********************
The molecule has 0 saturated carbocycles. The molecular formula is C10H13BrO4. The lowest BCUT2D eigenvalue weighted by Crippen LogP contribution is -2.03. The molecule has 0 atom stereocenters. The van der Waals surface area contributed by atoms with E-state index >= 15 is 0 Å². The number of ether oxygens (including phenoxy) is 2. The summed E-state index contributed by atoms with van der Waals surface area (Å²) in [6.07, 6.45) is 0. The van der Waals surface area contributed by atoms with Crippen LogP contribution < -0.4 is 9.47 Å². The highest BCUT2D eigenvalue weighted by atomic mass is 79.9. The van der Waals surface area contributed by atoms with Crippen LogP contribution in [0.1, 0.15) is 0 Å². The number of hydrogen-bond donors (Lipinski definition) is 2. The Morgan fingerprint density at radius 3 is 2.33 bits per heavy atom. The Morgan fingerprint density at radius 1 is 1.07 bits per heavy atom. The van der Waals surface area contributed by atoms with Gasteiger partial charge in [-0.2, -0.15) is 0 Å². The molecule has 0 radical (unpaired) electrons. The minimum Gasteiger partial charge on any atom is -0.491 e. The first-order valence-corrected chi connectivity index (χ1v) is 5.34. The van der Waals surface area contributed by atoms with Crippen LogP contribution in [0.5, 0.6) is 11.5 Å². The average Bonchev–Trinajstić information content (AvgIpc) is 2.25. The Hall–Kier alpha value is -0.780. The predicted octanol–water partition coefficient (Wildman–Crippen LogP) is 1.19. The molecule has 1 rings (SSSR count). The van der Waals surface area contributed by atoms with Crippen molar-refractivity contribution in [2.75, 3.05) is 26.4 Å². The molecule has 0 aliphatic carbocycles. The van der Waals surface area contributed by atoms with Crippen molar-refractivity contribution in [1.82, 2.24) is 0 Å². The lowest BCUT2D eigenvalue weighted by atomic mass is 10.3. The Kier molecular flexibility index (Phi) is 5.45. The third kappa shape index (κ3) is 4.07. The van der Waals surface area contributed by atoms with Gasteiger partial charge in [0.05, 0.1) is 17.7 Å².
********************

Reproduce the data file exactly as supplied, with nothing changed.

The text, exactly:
The molecule has 0 saturated carbocycles. The molecular formula is C10H13BrO4. The lowest BCUT2D eigenvalue weighted by Crippen LogP contribution is -2.03. The molecule has 0 atom stereocenters. The van der Waals surface area contributed by atoms with E-state index >= 15 is 0 Å². The number of ether oxygens (including phenoxy) is 2. The summed E-state index contributed by atoms with van der Waals surface area (Å²) in [6.07, 6.45) is 0. The van der Waals surface area contributed by atoms with Crippen LogP contribution < -0.4 is 9.47 Å². The highest BCUT2D eigenvalue weighted by atomic mass is 79.9. The van der Waals surface area contributed by atoms with Crippen LogP contribution in [0.1, 0.15) is 0 Å². The number of hydrogen-bond donors (Lipinski definition) is 2. The Morgan fingerprint density at radius 3 is 2.33 bits per heavy atom. The Morgan fingerprint density at radius 1 is 1.07 bits per heavy atom. The van der Waals surface area contributed by atoms with Gasteiger partial charge in [-0.2, -0.15) is 0 Å². The molecule has 0 radical (unpaired) electrons. The minimum Gasteiger partial charge on any atom is -0.491 e. The first-order valence-corrected chi connectivity index (χ1v) is 5.34. The van der Waals surface area contributed by atoms with Crippen LogP contribution in [0.5, 0.6) is 11.5 Å². The average Bonchev–Trinajstić information content (AvgIpc) is 2.25. The Hall–Kier alpha value is -0.780. The predicted octanol–water partition coefficient (Wildman–Crippen LogP) is 1.19. The molecule has 1 rings (SSSR count). The van der Waals surface area contributed by atoms with Crippen molar-refractivity contribution in [2.75, 3.05) is 26.4 Å². The molecule has 0 aliphatic carbocycles. The van der Waals surface area contributed by atoms with Crippen molar-refractivity contribution in [1.82, 2.24) is 0 Å². The lowest BCUT2D eigenvalue weighted by atomic mass is 10.3. The Kier molecular flexibility index (Phi) is 5.45. The third kappa shape index (κ3) is 4.07. The van der Waals surface area contributed by atoms with Gasteiger partial charge in [0.05, 0.1) is 17.7 Å².